#31 Rudyard's Marmalade Breakfast No. 3

#31 Rudyard's Marmalade Breakfast No. 3

Cursed beer

It had been some time since my last attempt to brew the liquid version of marmalade on toast, and the quest for the ideal marmaladey hop continues. This time I thought I would try Summit hops.

This brew also marked a total departure from brewing in a bag, having first bought a 48 litre Igloo chest cooler and converted it to a mash tun, and now replaced the voile "bag" (a generous description - it was actually just a big sheet tied into an ugly knot) with a copper manifold after a few brews with very shoddy extraction.

The other element of trying to improve my poor efficiency was reducing the volume of hot water that went into the mash and keeping more back for the sparge (2.5 litres per kilo of grain seems to be standard; I'd been using as much as 4). So I heated 15 L of water to 75 C and added it to mash tun. This was slightly higher than what Brewer's Friend said I needed, so I waited until it reached 73 C and then mashed in 6kg of Maris Otter from the good people at UBREW. It seemed worryingly thick to me, but I suppose it would do given how much water I had been using. I stirred for a while to remove clumps until it reached 65 C then mashed for 90 minutes (I meant to mash for 60 minutes but a friend turned up late for dinner, so it got the full hour and a half while I fulfilled my social duties). I then put 18 L of sparge water in the boiler and set it to heat.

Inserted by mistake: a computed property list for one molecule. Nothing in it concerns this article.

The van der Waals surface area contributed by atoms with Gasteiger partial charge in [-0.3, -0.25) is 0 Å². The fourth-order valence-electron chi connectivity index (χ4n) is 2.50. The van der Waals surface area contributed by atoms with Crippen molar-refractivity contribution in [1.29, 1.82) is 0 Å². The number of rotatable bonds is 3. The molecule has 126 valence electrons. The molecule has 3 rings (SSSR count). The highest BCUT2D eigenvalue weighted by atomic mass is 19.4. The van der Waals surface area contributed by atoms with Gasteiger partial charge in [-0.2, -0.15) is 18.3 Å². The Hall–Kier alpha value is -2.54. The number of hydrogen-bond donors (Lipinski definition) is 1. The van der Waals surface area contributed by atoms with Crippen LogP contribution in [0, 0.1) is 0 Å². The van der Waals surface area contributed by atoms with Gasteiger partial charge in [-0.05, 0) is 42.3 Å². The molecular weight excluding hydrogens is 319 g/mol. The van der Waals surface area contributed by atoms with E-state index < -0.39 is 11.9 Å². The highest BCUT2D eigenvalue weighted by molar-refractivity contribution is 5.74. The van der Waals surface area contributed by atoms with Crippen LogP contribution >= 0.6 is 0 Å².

This is when the fun began - a fucking stuck sparge! Being new to this, as soon as I was ready to collect wort, I cranked the tap open and watched as pretty much nothing came out. Not good, I thought. I'd been wary that the out tube on the manifold was only loosely connected to the tap, and thought that I may have nudged it while stirring, letting grain into the tap. So I put some silicone gloves on, cursing, and tried to jimmy the manifold around until some wort started coming out, which it eventually did. Next, I tried to vorlauf, pouring what must have been at least 12 L of wort back on to the grain bed. This may have been an error, or I may just have done it wrong, because when I opened the tap again, I cursed myself because once again nothing came out. This time, enthusiastically jimmying the manifold around caused it to become disconnected completely and the tap utterly blocked with grain. At a loss, I dumped the entire hot mess into a spare bucket, disassembled and cleaned the tap, and dumped it all back in. I cranked the tap back open, and - nothing! By this time I was on the verge of giving it all up as a total and expensive waste of time, but decided before I did to Google some tips for resolving a stuck sparge. It was then that I read two things which I should have paid more attention to - only open the tap slowly to start with to reduce suction, and keep a good amount of water above the surface of the grain bed to prevent it compacting and blocking flow into the manifold.

Setting back to work, I decided I could probably unblock the tap simply by removing the hose barb and opening the tap fully, rather than emptying the entire mash tun. It worked like a charm (wish I'd thought of it the first time rather than dumping it all into a bucket) so I hurriedly started adding my sparge water (which had been hovering at around 95 C as my boiler constantly clicked on and off patiently waiting for me to get my act together), slowly opened the tap and was rewarded with a slow trickle of wort.